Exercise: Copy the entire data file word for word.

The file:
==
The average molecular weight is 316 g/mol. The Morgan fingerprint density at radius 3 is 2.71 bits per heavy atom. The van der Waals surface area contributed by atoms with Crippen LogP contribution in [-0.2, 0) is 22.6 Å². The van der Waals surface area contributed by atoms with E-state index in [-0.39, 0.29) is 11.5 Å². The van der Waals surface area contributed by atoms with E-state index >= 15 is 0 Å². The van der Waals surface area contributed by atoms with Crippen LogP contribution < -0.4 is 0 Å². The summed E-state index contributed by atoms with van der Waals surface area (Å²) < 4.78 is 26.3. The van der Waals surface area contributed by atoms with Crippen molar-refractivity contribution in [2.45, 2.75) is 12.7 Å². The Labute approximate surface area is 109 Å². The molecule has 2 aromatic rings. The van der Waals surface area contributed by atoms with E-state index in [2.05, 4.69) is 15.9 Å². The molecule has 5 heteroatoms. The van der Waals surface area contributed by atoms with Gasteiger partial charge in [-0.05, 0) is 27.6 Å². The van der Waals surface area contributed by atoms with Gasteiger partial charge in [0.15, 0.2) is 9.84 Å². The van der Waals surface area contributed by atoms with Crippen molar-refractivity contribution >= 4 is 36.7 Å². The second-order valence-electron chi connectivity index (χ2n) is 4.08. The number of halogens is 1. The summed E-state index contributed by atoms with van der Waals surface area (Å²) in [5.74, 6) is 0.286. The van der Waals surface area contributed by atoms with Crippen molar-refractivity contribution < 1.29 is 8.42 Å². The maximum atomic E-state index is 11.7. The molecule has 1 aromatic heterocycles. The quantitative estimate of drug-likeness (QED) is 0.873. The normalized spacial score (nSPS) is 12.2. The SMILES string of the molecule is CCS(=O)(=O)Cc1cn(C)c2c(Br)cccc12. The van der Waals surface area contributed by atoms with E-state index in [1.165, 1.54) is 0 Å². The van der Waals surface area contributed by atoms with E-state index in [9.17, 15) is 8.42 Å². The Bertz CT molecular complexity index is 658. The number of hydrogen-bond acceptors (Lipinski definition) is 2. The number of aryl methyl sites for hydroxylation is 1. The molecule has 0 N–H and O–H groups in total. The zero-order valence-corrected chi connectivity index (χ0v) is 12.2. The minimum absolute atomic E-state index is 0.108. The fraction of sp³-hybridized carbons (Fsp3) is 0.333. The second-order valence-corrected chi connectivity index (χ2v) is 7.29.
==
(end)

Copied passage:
The average molecular weight is 316 g/mol. The Morgan fingerprint density at radius 3 is 2.71 bits per heavy atom. The van der Waals surface area contributed by atoms with Crippen LogP contribution in [-0.2, 0) is 22.6 Å². The van der Waals surface area contributed by atoms with E-state index in [-0.39, 0.29) is 11.5 Å². The van der Waals surface area contributed by atoms with E-state index >= 15 is 0 Å². The van der Waals surface area contributed by atoms with Crippen LogP contribution < -0.4 is 0 Å². The summed E-state index contributed by atoms with van der Waals surface area (Å²) < 4.78 is 26.3. The van der Waals surface area contributed by atoms with Crippen molar-refractivity contribution in [2.45, 2.75) is 12.7 Å². The Labute approximate surface area is 109 Å². The molecule has 2 aromatic rings. The van der Waals surface area contributed by atoms with E-state index in [2.05, 4.69) is 15.9 Å². The molecule has 5 heteroatoms. The van der Waals surface area contributed by atoms with Gasteiger partial charge in [-0.05, 0) is 27.6 Å². The van der Waals surface area contributed by atoms with Gasteiger partial charge in [0.15, 0.2) is 9.84 Å². The van der Waals surface area contributed by atoms with Crippen molar-refractivity contribution >= 4 is 36.7 Å². The second-order valence-electron chi connectivity index (χ2n) is 4.08. The number of halogens is 1. The summed E-state index contributed by atoms with van der Waals surface area (Å²) in [5.74, 6) is 0.286. The van der Waals surface area contributed by atoms with Crippen molar-refractivity contribution < 1.29 is 8.42 Å². The maximum atomic E-state index is 11.7. The molecule has 1 aromatic heterocycles. The quantitative estimate of drug-likeness (QED) is 0.873. The normalized spacial score (nSPS) is 12.2. The SMILES string of the molecule is CCS(=O)(=O)Cc1cn(C)c2c(Br)cccc12. The van der Waals surface area contributed by atoms with E-state index in [1.165, 1.54) is 0 Å². The van der Waals surface area contributed by atoms with E-state index in [9.17, 15) is 8.42 Å². The Bertz CT molecular complexity index is 658. The number of hydrogen-bond acceptors (Lipinski definition) is 2. The number of aryl methyl sites for hydroxylation is 1. The molecule has 0 N–H and O–H groups in total. The zero-order valence-corrected chi connectivity index (χ0v) is 12.2. The minimum absolute atomic E-state index is 0.108. The fraction of sp³-hybridized carbons (Fsp3) is 0.333. The second-order valence-corrected chi connectivity index (χ2v) is 7.29.